Is there a problem?How to know that you should seek advice

  
A few weeks ago I published a post about falling into a trap of following developmental charts and how they can provoke unnecessary anxiety or rivalry. The post focused on external pressures which may prompt parents to seek advice or get worried without any clear reason from the child’s side.

I keep thinking about this matter and recall real stories when parents had a dilemma whether to seek and advice or not. They were realising that their child develops a bit slower then other children in certain area and each family was taking different position on this fact.

It is very complex and delicate matter and it surely engages a lot of emotions, some of them might be not that visible at first.

There is no advice which would apply to all of these families. Each parent and each family needs to do their homework and try to understand their particular case, then act to their children’s best interest. Sometimes parents don’t realise how anxious they are and this anxiety determines their action. And it can go both ways: they might become overwhelmed by it and won’t seek any advice or further diagnosis – being too afraid that something wrong is going on. Or just opposite – they might be running from specialist to specialist, searching for an answer which in fact lays just in front of their eyes. I witnessed the situation in which parents were preoccupied with their daughter being much smaller than other children. They were performing complicated tests looking for some hidden abnormalities (including very expensive genetic analysis). All turned out to be fine and the daughter lives a happy life, despite being very petite (exactly like her grandmother used to be).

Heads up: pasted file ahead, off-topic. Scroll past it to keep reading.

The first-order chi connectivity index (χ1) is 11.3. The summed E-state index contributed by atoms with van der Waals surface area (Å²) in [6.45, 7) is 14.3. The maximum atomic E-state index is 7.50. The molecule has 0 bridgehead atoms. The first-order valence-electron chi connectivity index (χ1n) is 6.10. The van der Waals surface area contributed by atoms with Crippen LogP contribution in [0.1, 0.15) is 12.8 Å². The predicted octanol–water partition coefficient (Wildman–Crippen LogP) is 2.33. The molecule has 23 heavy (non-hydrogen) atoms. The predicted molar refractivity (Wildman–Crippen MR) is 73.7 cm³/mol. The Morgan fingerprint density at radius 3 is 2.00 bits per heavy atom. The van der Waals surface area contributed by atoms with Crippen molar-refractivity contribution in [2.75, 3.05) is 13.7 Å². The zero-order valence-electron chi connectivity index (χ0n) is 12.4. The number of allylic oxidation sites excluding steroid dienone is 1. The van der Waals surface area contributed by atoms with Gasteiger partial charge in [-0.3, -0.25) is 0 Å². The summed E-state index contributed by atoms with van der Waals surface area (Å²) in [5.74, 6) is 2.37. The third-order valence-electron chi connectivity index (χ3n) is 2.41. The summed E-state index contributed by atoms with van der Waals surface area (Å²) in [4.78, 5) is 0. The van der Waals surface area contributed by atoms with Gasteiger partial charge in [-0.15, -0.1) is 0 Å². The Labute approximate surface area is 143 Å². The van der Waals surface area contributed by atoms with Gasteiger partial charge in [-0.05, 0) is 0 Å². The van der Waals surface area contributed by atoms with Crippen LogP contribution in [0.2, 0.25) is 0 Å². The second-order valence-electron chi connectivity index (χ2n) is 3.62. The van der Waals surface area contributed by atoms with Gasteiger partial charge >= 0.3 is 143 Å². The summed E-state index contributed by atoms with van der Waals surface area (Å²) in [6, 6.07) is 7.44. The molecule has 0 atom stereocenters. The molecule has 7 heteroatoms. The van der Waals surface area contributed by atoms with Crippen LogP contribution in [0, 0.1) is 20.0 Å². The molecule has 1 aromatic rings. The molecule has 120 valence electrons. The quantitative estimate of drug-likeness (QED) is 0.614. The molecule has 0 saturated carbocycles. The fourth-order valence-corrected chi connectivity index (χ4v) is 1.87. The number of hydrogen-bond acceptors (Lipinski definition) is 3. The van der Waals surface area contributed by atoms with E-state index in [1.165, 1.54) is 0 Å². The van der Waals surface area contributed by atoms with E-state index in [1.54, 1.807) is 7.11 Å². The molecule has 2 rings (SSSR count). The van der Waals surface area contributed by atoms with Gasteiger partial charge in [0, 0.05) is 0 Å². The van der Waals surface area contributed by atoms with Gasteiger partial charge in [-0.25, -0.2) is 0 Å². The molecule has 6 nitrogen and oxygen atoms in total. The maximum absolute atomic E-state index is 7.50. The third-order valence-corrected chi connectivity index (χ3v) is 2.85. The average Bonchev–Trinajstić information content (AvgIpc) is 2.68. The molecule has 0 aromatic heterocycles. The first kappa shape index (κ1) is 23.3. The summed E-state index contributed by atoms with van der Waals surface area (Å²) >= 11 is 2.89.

Let’s imagine we have a dilemma whether to seek advice or not. We have the knowledge available to us – from books, magazines and online publications. We observe our children with our caring and loving eyes. We do seek evidences that all is going well. Then we spot some signal that might worry us – child’s motor or sensory development doesn’t seem to be as fast as other children. How can we know whether it is just the child’s nature and her own path of development or there is something we should have a closer look at?

What can help manage our own emotions to allow us to make the right decision?

  1. Make sure you use the right source of knowledge – child development studies are very advanced nowadays and we have access to knowledge which helps us to understand our children’s developmental issues. If looking at the growth or development charts or statistics of any kind: read them properly: take all range of results into account (see my post) rather than only average result which is inadequate in assessing our children’s’ progress. 
  2. Avoid posting real worries on large forums for parents – as you get all sorts of contradicting information which will only make us more confused.